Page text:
Rockets purchased by Stratolaunch back under Northrop Grumman control

File photo of a Pegasus XL rocket inside the Building 1555 processing facility at Vandenberg Air Force Base, California. Credit: NASA/Randy Beaudoin

Hardware for two air-dropped Pegasus XL launchers previously purchased by Stratolaunch, a space launch company founded by the late billionaire Paul Allen, are now back under Northrop Grumman control and for sale to NASA, the Air Force, or commercial satellite operators, industry officials said.

Phil Joyce, vice president of space launch programs at Northrop Grumman, said this week that the company is trying to sell the launches using the two remaining Pegasus XL rockets, and officials plan to keep the Pegasus rocket’s L-1011 carrier jet flying for at least five or 10 more years.

The airborne launch of NASA’s Ionospheric Connection Explorer, or ICON, scientific satellite Thursday night off Florida’s east coast is the final scheduled flight of a Pegasus XL rocket. Variants of the solid-fueled Pegasus rocket have flown on 43 satellite delivery missions since 1990.

“We actually purchased those back (from Stratolaunch),” Joyce said in an interview with Spaceflight Now. “So they’re in a very advanced state of integration, which means they’re available for a very rapid response launch. We could launch one of those in six months, the second one probably in eight (months).

“We’ve been talking with NASA and several other customers about potential use of those for the near-term,” Joyce said. “There are some interesting opportunities.”

Orders of Pegasus rockets have tailed off over the last few years as new, lower-cost launch options become available to NASA, the sole Pegasus customer since 2008. Northrop Grumman’s rocket division, then known as Orbital Sciences, won a $56.3 million contract to launch the ICON mission in 2014. The launch has been delayed more than two years due to technical problems with the Pegasus rocket.

The Pegasus rocket is carried aloft by a modified L-1011 aircraft — the last of its kind still operational — to an altitude of 39,000 feet (11,900 meters), then released to fire into orbit.

The handover of the Pegasus rockets back to Northrop Grumman is another sign of a turbulent year at Statolaunch since Allen’s death last October. Stratolaunch is part of Vulcan Inc., a holding company established by Allen, a Microsoft co-founder.

In partnership with aircraft-builder Scaled Composites, Stratolaunch developed the world’s largest airplane and flew it on a two-and-a-half-hour test flight over California’s Mojave Desert in April.

The project was unveiled in 2011, when officials said the huge airplane — nicknamed “Roc” — would make its first flight in 2015 or 2016. Stratolaunch originally wanted to launch satellites using SpaceX-built rockets from the giant aircraft, then partnered with Orbital Sciences to develop a new air-launched booster. In 2016, Stratolaunch said it would launch Orbital’s Pegasus XL rocket, perhaps up to three on a single flight, using the new airplane, which has a wing span of 385 feet, or 117 meters.

Last year, Stratolaunch announced a roadmap for its own rocket family, beginning with a Medium Launch Vehicle that could debut in 2022 and lift up to 8,000 pounds (3,400 kilograms) of payload into low Earth orbit. Stratolaunch also revealed plans for a heavy-lift launcher and a space plane that could fire into orbit after a high-altitude drop from the aircraft.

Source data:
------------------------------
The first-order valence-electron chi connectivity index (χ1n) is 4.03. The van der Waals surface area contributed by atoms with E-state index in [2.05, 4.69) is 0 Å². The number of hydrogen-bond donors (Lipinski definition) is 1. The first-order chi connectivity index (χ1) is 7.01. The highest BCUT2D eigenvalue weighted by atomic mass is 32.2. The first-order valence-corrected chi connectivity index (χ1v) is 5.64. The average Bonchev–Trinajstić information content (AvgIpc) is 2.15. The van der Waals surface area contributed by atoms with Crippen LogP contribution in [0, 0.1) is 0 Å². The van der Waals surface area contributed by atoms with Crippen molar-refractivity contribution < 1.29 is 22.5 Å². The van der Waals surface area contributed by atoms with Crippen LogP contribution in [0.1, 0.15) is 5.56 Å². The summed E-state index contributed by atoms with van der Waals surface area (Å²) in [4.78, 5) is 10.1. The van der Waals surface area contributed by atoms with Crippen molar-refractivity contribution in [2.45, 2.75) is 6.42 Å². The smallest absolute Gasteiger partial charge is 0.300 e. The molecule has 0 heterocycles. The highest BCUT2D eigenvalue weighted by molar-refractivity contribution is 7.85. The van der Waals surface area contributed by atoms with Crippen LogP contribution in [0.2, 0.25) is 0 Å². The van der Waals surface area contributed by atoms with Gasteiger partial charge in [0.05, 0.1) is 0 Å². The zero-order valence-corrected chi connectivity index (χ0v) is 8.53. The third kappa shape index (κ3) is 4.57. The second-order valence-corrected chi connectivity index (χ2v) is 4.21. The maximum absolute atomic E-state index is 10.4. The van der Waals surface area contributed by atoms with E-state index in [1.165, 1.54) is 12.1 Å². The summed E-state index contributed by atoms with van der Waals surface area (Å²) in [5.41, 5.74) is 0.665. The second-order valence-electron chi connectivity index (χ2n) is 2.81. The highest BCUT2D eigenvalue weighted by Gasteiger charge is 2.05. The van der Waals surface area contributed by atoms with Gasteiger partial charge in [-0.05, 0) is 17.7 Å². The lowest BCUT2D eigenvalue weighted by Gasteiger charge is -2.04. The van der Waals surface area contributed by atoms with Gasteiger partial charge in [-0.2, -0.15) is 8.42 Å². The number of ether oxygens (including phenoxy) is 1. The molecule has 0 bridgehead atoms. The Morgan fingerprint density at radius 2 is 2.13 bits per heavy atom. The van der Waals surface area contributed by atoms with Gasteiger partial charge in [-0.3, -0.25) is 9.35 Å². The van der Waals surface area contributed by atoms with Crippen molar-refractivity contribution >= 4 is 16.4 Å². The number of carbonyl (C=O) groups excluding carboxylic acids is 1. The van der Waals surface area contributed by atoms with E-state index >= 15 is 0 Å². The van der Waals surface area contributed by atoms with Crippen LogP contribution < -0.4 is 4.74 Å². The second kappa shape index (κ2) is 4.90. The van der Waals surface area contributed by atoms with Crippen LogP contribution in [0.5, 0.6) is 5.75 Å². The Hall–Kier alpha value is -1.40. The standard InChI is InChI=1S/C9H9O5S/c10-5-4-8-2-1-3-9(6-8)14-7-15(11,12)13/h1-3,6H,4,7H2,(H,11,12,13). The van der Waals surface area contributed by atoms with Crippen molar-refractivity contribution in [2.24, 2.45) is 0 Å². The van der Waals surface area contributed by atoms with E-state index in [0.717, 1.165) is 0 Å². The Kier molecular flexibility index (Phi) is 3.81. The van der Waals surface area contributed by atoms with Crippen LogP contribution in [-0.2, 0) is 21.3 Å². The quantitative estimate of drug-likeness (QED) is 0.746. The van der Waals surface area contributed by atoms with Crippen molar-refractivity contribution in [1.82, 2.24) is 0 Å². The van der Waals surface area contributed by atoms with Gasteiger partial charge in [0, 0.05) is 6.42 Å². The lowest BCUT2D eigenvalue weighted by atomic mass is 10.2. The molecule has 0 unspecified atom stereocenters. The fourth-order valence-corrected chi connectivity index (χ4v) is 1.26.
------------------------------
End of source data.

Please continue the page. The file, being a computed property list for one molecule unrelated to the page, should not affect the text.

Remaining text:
Allen died last October from complications of non-Hodgkin’s lymphoma, and Stratolaunch said in January that it was ending development of its own rockets.

“We are streamlining operations, focusing on the aircraft and our ability to support a demonstration launch of the Northrop Grumman Pegasus XL air-launch vehicle,” a Stratolaunch spokesperson said in January.

Stratolaunch’s aircraft flew on its first — and so far only — test flight April 13 from Mojave, California. Credit: Stratolaunch

Rocket motors and other components needed for the two Pegasus XL rockets are in place at Northrop Grumman’s facilities at Vandenberg Air Force Base in California, officials said.

The first Pegasus XL demonstration launch with Stratolaunch was expected in 2020, officials said last year. In a press release after the April 13 test flight of the Stratolaunch aircraft, the company said the aircraft’s reinforced center wing can accommodate multiple launch vehicles.

But Stratolaunch has released no updates on future flight test plans.

The company’s website still lists the Pegasus rocket as one of its launch vehicle options.

Stratolaunch did not respond to Spaceflight Now’s questions regarding the transfer of the Pegasus XL rockets back to Northrop Grumman.

GeekWire reported last month that Stratolaunch recently listed nearly a dozen new job openings in Mojave and Seattle, including test pilot positions. That new hiring comes after Stratolaunch went through a round of staff cuts earlier this year after announcing the end of its own rocket development program.

While Stratolaunch’s plans are opaque, the Northrop Grumman is also facing headwinds with the Pegasus program.

A NASA decision in July to launch a future scientific satellite — the Imaging X-ray Polarimetry Explorer, or IXPE — aboard a SpaceX Falcon 9 rocket meant Northrop Grumman missed one of its few near-term opportunities to capture a new launch contract for the Pegasus.

IXPE was originally designed to launch on a Pegasus rocket in 2021. But like all of NASA’s Explorer-class small science missions, the agency held a competition among certified launch providers to bid for the IXPE launch contract.